From that day forward those innocent eyes remained closed to exterior things and subject to her will. In order to make her use them a formal command was needed. She then obeyed but only for a few seconds and again modestly blushing lowered them. On this account whoever desired to observe the beauty of her soul that shone in her eyes, was obliged to do so while she was in ecstasy, as then she generally kept them raised to heaven.
As to her sense of taste, nothing could induce her to gratify it. No one was ever able to ascertain what meat or drink pleased her most, and in order to induce her to partake of what was on the family table it was necessary to press her; otherwise she would deprive herself of what was absolutely necessary. To hide her mortification she used a thousand artifices, feigning to take food while her hands moved but nothing entered her mouth. She went so far as to carry into effect the thought of making a small hole in her spoon, so that the broth might leak through before she brought it to her lips. We have seen that she found pretexts to rise frequently from table, now for one thing, now for another.
When in the kitchen helping the servant she would never taste any of the viands, nor would she ever partake of sweets or fruits that were offered her out of meal time. And in order not to be wanting in courtesy by refusal, she managed gracefully and dexterously to get away.
Being a healthy girl she had a natural taste for food and a good appetite. This seemed to her a sort of derangement, and little short of sensuality. With a view to overcome it she would willingly on her part have abstained from taking any nourishment, but this was not allowed her. She thought and rethought, and at last, all gladness at having found a means of remedying her difficulty she came to propose it to me. Note with what delicate skillfulness she did so.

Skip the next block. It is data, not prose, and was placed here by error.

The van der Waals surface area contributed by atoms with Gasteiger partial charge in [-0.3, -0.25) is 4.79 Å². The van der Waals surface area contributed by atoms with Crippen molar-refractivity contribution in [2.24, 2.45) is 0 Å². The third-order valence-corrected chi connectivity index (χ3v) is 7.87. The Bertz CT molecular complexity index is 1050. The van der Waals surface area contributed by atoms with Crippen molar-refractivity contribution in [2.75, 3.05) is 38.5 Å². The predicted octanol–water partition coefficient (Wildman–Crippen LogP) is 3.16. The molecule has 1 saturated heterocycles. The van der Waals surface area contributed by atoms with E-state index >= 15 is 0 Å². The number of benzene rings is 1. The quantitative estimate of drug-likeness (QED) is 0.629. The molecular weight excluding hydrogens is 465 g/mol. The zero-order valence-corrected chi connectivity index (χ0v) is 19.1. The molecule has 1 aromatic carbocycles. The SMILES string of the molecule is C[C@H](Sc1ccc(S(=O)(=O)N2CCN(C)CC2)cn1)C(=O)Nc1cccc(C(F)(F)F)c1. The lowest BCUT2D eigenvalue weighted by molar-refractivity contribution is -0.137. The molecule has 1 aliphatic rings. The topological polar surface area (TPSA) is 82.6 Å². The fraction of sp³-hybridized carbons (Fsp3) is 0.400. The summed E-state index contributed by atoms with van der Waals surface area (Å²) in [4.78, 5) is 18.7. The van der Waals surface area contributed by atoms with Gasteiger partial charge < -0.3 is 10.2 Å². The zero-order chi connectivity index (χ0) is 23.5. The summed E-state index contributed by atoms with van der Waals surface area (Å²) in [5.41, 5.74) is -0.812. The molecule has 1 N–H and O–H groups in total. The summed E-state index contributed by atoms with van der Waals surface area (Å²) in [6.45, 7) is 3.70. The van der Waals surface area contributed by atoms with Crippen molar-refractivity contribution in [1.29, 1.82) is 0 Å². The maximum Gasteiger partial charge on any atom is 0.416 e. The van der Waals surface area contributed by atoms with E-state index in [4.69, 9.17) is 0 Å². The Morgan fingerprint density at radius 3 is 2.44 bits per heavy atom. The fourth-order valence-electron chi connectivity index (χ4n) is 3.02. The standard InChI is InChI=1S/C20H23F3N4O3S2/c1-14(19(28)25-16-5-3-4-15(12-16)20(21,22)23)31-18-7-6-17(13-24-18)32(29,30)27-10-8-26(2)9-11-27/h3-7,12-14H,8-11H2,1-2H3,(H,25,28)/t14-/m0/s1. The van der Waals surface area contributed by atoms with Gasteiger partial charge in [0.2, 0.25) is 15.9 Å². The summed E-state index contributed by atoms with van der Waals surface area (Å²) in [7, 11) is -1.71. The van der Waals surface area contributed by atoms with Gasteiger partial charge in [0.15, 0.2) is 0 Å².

“Father, for a long time Jesus seems to have inspired me to ask you a favor. Don’t be vexed with me, for in any case I will do as you wish. There will certainly be no harm in granting my request; but you will have a thousand reasons to bring forward against it: that I am thin, that it is not necessary, etc. But these are valueless reasons—don’t wonder at my way of putting it.”
It is Gemma who writes, listen:
“Will you be content with my asking Jesus the grace not to let me feel any satisfaction in taking food, as long as I live? Oh this favor is necessary, and I hope Jesus will tell you to grant it me. At all events I am content.”
As I did not answer this letter she repeated her request several times. And at last, more to see how such an extraordinary thing would end, than from any other motive, I gave my consent. Then the simple child went at once to speak to her Jesus, and at once her prayer was granted.
From that day forward she lost all sensibility of palate, and never again felt any impression of taste in eating and drinking; neither more nor less than if she had eaten straw or drunk only water. Thus did this young girl mortify a sense that may be considered one of the most difficult to subdue.
The same may be said of the mortification of her other senses. She was never known to gratify herself with the perfume of a flower or other scents. As to her sense of speech, she seemed almost to have no tongue, so rigidly did she bridle it; and yet she continually reproached herself with having failed in words, and renewed with earnestness her resolution to curb the erring member.
On one occasion she wept an entire day at Our Lord’s feet, because, not having been able to put off some friends who came to see her, she spent a short time talking with them on innocent matters that seemed to her excessively worldly.
“O God,” she exclaimed, “and I have allowed myself to speak of such things! Oh tongue, wicked tongue, from this day forward I shall know how to keep thee in bounds!” At another time humbling herself as she was accustomed to do, after her victories in the spiritual combat, she wrote thus: